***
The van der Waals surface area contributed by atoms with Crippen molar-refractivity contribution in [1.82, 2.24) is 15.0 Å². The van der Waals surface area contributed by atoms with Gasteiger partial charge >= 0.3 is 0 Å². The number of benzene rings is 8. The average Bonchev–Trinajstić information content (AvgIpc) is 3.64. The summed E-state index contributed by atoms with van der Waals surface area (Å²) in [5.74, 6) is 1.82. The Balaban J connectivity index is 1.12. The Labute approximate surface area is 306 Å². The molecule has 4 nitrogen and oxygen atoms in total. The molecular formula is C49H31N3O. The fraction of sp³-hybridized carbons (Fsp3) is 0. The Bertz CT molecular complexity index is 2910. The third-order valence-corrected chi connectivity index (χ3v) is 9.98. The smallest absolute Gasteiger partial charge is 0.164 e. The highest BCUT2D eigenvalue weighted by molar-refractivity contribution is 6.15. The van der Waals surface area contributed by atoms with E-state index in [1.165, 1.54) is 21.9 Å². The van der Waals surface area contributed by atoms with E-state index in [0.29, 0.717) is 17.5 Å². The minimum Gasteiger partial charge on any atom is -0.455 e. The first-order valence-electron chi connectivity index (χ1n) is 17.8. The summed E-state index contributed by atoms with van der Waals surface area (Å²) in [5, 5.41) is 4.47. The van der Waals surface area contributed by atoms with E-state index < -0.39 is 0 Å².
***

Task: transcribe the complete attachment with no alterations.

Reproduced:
The van der Waals surface area contributed by atoms with Crippen molar-refractivity contribution in [1.82, 2.24) is 15.0 Å². The van der Waals surface area contributed by atoms with Gasteiger partial charge >= 0.3 is 0 Å². The number of benzene rings is 8. The average Bonchev–Trinajstić information content (AvgIpc) is 3.64. The summed E-state index contributed by atoms with van der Waals surface area (Å²) in [5.74, 6) is 1.82. The Balaban J connectivity index is 1.12. The Labute approximate surface area is 306 Å². The molecule has 4 nitrogen and oxygen atoms in total. The molecular formula is C49H31N3O. The fraction of sp³-hybridized carbons (Fsp3) is 0. The Bertz CT molecular complexity index is 2910. The third-order valence-corrected chi connectivity index (χ3v) is 9.98. The smallest absolute Gasteiger partial charge is 0.164 e. The highest BCUT2D eigenvalue weighted by molar-refractivity contribution is 6.15. The van der Waals surface area contributed by atoms with E-state index in [1.165, 1.54) is 21.9 Å². The van der Waals surface area contributed by atoms with E-state index in [0.29, 0.717) is 17.5 Å². The minimum Gasteiger partial charge on any atom is -0.455 e. The first-order valence-electron chi connectivity index (χ1n) is 17.8. The summed E-state index contributed by atoms with van der Waals surface area (Å²) in [5, 5.41) is 4.47. The van der Waals surface area contributed by atoms with E-state index < -0.39 is 0 Å².